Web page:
If Obama believes that strengthening the international order isn’t important, then he should just say it. He shouldn’t send out incoherent, mixed signals that confuse voters, allies, and adversaries about his intentions. After all, confusion over intentions and capabilities was a major contributing factor in the First World War. As Kissinger noted in World Order, Britain’s “aloof posture confused some German leaders into believing that Britain might remain neutral in a European war.”

Conceivably, America’s incoherent foreign policy could lead to a situation where Obama or the next president issues a statement such as, “The United States will help defend democracy in Latvia,” during a moment when Russia had indicated it may send “little green men” into Riga. Since Obama has made statements before without using any actions to back them up, Moscow could easily decide that Washington’s statements are mere bluster for domestic consumption. Though this time Obama may have actually meant what he said, for once. The scenario may seem like fantasy for Americans who don’t follow international relations, but the risk is real for those who live in the Baltics.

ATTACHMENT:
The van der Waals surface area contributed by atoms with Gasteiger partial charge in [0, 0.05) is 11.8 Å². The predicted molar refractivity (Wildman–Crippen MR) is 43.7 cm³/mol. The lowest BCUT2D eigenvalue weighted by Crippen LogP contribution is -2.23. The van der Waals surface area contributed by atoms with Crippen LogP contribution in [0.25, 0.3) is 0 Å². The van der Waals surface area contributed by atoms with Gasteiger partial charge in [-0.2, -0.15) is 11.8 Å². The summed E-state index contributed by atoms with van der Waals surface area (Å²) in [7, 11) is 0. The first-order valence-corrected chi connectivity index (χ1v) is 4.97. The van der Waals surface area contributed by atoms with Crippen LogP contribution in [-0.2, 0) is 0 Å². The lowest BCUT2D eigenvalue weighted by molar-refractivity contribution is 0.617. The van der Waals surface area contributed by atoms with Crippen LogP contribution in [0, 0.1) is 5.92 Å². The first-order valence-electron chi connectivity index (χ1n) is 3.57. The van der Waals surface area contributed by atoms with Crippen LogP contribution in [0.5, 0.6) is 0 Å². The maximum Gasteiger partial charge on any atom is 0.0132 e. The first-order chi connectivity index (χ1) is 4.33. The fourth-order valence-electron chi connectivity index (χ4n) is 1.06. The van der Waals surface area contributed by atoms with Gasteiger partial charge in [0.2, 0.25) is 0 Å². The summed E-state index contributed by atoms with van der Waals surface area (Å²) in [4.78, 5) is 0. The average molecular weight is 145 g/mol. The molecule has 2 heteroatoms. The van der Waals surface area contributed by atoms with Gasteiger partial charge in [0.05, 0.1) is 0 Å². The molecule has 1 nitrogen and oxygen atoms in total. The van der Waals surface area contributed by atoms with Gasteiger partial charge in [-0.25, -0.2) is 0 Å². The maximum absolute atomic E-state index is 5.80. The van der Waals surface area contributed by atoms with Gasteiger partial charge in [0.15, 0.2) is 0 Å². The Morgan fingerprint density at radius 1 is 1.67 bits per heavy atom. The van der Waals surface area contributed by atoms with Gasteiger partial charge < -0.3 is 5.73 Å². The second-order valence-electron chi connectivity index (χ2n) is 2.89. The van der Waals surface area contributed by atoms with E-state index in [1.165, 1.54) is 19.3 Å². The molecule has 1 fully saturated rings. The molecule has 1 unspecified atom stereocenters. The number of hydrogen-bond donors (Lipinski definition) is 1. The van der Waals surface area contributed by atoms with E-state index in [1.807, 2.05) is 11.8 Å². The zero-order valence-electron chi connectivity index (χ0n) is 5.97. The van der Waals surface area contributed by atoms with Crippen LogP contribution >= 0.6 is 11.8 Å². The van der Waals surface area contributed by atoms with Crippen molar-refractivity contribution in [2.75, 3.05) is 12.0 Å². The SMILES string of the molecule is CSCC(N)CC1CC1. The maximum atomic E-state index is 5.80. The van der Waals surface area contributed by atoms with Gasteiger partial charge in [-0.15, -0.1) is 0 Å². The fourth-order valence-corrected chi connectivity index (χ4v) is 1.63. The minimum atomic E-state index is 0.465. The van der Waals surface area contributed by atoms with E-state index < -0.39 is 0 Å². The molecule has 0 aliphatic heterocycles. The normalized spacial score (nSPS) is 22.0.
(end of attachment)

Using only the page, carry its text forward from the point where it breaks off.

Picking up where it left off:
Reading through Ian Bremmer’s latest book helps put some of Obama’s confusing signals into context: